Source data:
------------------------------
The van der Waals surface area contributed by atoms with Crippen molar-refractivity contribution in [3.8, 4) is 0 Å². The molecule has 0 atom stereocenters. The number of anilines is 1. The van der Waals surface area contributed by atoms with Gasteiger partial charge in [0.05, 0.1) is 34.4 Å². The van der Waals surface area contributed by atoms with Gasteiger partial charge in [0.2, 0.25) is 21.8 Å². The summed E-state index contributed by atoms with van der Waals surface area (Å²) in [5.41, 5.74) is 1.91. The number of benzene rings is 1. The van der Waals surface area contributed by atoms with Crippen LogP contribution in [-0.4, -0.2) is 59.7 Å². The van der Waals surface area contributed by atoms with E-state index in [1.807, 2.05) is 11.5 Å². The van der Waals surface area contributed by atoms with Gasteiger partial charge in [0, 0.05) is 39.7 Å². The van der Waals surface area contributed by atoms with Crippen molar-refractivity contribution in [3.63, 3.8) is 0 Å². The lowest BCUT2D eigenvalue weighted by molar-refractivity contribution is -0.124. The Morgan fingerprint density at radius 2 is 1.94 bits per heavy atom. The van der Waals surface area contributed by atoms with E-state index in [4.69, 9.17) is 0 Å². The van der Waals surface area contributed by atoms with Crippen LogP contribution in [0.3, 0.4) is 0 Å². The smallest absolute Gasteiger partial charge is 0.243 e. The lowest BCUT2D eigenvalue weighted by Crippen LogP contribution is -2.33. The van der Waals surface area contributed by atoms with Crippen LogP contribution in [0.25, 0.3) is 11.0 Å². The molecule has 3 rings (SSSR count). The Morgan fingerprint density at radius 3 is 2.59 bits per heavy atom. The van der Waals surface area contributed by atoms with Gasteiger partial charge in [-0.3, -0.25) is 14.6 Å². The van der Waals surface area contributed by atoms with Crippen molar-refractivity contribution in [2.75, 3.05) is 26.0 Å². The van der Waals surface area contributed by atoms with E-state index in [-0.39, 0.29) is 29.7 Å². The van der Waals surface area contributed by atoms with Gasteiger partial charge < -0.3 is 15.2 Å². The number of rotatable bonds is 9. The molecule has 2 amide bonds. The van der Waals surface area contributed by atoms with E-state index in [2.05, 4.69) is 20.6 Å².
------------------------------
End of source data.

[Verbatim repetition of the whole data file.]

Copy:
The van der Waals surface area contributed by atoms with Crippen molar-refractivity contribution in [3.8, 4) is 0 Å². The molecule has 0 atom stereocenters. The number of anilines is 1. The van der Waals surface area contributed by atoms with Gasteiger partial charge in [0.05, 0.1) is 34.4 Å². The van der Waals surface area contributed by atoms with Gasteiger partial charge in [0.2, 0.25) is 21.8 Å². The summed E-state index contributed by atoms with van der Waals surface area (Å²) in [5.41, 5.74) is 1.91. The number of benzene rings is 1. The van der Waals surface area contributed by atoms with Crippen LogP contribution in [-0.4, -0.2) is 59.7 Å². The van der Waals surface area contributed by atoms with E-state index in [1.807, 2.05) is 11.5 Å². The van der Waals surface area contributed by atoms with Gasteiger partial charge in [0, 0.05) is 39.7 Å². The van der Waals surface area contributed by atoms with Crippen molar-refractivity contribution in [3.63, 3.8) is 0 Å². The lowest BCUT2D eigenvalue weighted by molar-refractivity contribution is -0.124. The Morgan fingerprint density at radius 2 is 1.94 bits per heavy atom. The van der Waals surface area contributed by atoms with E-state index in [4.69, 9.17) is 0 Å². The van der Waals surface area contributed by atoms with Crippen LogP contribution in [0.3, 0.4) is 0 Å². The smallest absolute Gasteiger partial charge is 0.243 e. The lowest BCUT2D eigenvalue weighted by Crippen LogP contribution is -2.33. The van der Waals surface area contributed by atoms with Crippen LogP contribution in [0.25, 0.3) is 11.0 Å². The molecule has 3 rings (SSSR count). The Morgan fingerprint density at radius 3 is 2.59 bits per heavy atom. The van der Waals surface area contributed by atoms with Gasteiger partial charge in [-0.3, -0.25) is 14.6 Å². The van der Waals surface area contributed by atoms with Crippen molar-refractivity contribution in [2.75, 3.05) is 26.0 Å². The van der Waals surface area contributed by atoms with E-state index in [-0.39, 0.29) is 29.7 Å². The van der Waals surface area contributed by atoms with Gasteiger partial charge < -0.3 is 15.2 Å². The number of rotatable bonds is 9. The molecule has 2 amide bonds. The van der Waals surface area contributed by atoms with E-state index in [2.05, 4.69) is 20.6 Å².